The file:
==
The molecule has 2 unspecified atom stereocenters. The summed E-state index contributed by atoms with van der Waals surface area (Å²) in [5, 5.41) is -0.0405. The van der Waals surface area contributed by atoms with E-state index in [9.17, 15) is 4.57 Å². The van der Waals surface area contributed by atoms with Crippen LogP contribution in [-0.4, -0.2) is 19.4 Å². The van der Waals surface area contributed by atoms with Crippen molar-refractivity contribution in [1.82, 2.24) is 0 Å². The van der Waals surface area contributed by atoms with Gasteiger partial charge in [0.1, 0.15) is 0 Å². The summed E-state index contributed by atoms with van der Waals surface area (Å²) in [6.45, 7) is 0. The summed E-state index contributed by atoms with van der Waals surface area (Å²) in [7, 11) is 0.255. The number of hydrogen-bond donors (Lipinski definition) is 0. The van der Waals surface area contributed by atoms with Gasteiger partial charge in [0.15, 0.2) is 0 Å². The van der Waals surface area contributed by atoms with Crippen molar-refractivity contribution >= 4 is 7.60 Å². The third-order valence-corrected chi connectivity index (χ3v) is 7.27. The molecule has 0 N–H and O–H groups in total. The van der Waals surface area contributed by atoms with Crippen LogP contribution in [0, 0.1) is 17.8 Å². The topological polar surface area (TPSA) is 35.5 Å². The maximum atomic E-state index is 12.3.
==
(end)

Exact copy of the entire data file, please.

The molecule has 2 unspecified atom stereocenters. The summed E-state index contributed by atoms with van der Waals surface area (Å²) in [5, 5.41) is -0.0405. The van der Waals surface area contributed by atoms with E-state index in [9.17, 15) is 4.57 Å². The van der Waals surface area contributed by atoms with Crippen LogP contribution in [-0.4, -0.2) is 19.4 Å². The van der Waals surface area contributed by atoms with Crippen molar-refractivity contribution in [1.82, 2.24) is 0 Å². The van der Waals surface area contributed by atoms with Gasteiger partial charge in [0.1, 0.15) is 0 Å². The summed E-state index contributed by atoms with van der Waals surface area (Å²) in [6.45, 7) is 0. The summed E-state index contributed by atoms with van der Waals surface area (Å²) in [7, 11) is 0.255. The number of hydrogen-bond donors (Lipinski definition) is 0. The van der Waals surface area contributed by atoms with Gasteiger partial charge in [0.15, 0.2) is 0 Å². The van der Waals surface area contributed by atoms with Crippen molar-refractivity contribution >= 4 is 7.60 Å². The third-order valence-corrected chi connectivity index (χ3v) is 7.27. The molecule has 0 N–H and O–H groups in total. The van der Waals surface area contributed by atoms with Crippen LogP contribution in [0, 0.1) is 17.8 Å². The topological polar surface area (TPSA) is 35.5 Å². The maximum atomic E-state index is 12.3.